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President Trump has signed an executive order that prohibits US nationals or entities from investing in firms that supply, support, or are owned by the Chinese People’s Liberation Army.
The executive order names 31 companies, some of which are publicly traded, that "enable the development and modernization" of the PLA and affiliated intelligence agencies or security services. The order lists many state-run aerospace, shipbuilding and construction firms but also a number of telecommunications as well as technology companies such as Huawei, China Mobile and Hikvision.
According to the order, US persons or entities are prohibited from opening new investment positions in these companies after January 11 and must divest their holdings by November 2021.
REPORT RELEASE: The new EO prohibits Americans from investing in Chinese military companies, including 31 companies named by the Pentagon. RWR has identified an additional 128 publicly traded companies that will be implicated by the investment ban.https://t.co/55EDHrwJzk
— Claire Chu (@ClaireJChu) November 12, 2020
Two of the companies on the list, China Mobile Communications and China Telecommunications have American depositary receipts (ADRs) on exchanges in New York. Many of the other companies that are publicly traded in Hong Kong have American institutional holdings via funds.
According to the Wall Street Journal, Chinese firms now make up some 40% of major emerging-markets indexes.
US Funds are Dumping Chinese Firms (NYSE: CHL, NYSE: CHA)
According to Whale Wisdom, a platform that tracks 13F filings, an SEC quarterly report that lists the publicly traded holdings of funds worth over $100 million, both China Mobile NYSE:CHL and China Telecom NYSE:CHA are being dumped by fund managers.
Per Whale Wisdom, the number of funds holding China Mobile as per Q2 2020 has decreased to 284 from 313 the quarter prior, while the number of new positions declined by 25%. Amongst firms that dumped China Telecom stocks, Lazard Asset Management led the pack clearing out 10.7 million shares worth approximately $360 million while BlackRock was next clearing out approximately 1.2 million shares with $40 million.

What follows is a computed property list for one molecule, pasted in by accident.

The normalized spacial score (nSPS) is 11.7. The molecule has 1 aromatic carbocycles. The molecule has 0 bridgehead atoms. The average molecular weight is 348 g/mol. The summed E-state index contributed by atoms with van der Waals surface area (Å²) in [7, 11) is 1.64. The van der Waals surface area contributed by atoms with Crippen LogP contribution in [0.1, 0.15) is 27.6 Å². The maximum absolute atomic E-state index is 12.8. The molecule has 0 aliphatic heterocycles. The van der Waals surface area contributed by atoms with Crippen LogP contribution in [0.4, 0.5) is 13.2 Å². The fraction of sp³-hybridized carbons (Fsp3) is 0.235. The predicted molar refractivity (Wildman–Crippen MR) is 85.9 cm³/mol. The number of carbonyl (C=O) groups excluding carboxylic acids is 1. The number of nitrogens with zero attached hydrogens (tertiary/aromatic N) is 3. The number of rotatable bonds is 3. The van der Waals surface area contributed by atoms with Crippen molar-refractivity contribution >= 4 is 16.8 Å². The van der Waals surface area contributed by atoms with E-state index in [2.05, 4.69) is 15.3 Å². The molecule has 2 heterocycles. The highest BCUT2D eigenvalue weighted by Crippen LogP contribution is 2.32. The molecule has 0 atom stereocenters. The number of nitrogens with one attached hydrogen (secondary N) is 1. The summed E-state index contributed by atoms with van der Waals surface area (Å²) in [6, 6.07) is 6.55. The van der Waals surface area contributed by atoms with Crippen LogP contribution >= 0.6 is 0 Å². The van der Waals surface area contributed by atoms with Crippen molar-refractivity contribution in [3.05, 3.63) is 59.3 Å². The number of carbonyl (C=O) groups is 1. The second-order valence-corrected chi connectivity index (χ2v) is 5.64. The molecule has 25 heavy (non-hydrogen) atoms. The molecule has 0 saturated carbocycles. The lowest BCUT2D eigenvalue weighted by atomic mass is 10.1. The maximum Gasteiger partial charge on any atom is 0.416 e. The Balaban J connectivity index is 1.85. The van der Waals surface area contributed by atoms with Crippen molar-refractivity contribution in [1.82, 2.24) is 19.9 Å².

China Mobile, which isn’t as widely held by American funds, saw a similar fate: 5 of the 80 funds that hold the stock closed their positions entirely while the number of shares being held by fund managers declined by 16%.
Many of the other firms listed in the order, while not included in some 13F filings, are widely available for US investment via the Hong Kong exchange (so-called H shares), or indirectly through A-shares listed on exchanges in Shanghai and Shenzhen (which are generally only available to Chinese investors).
Further Dampening Enthusiasm for Investment in China
As the Trump administration enters its apparent final days, this could be seen as its last moves to reposition the flow of capital away from China — a coda to the trade war that punished China and countries that bet big on its growth while rewarding markets like Taiwan.
“American capital should not be used to finance the construction of Chinese communist weapons literally aimed at killing Americans and driving the U.S. military out of Asia,” Peter Navarro, director of the White House Office of Trade and Manufacturing Policy is quoted as saying in the Wall Street Journal. “This strong action by President Trump puts a stop to that Wall Street insanity.”
Florida Senator Marco Rubio also supported the move, and the New York Times quotes him as saying, “the Chinese Communist Party’s exploitation of U.S. capital markets is a clear and ongoing risk to U.S. economic and national security.” He added, “Today’s action also lays down a clear marker for U.S. policy going forward — we can never put the interests of the Chinese Communist Party and Wall Street above American workers and mom-and-pop investors.”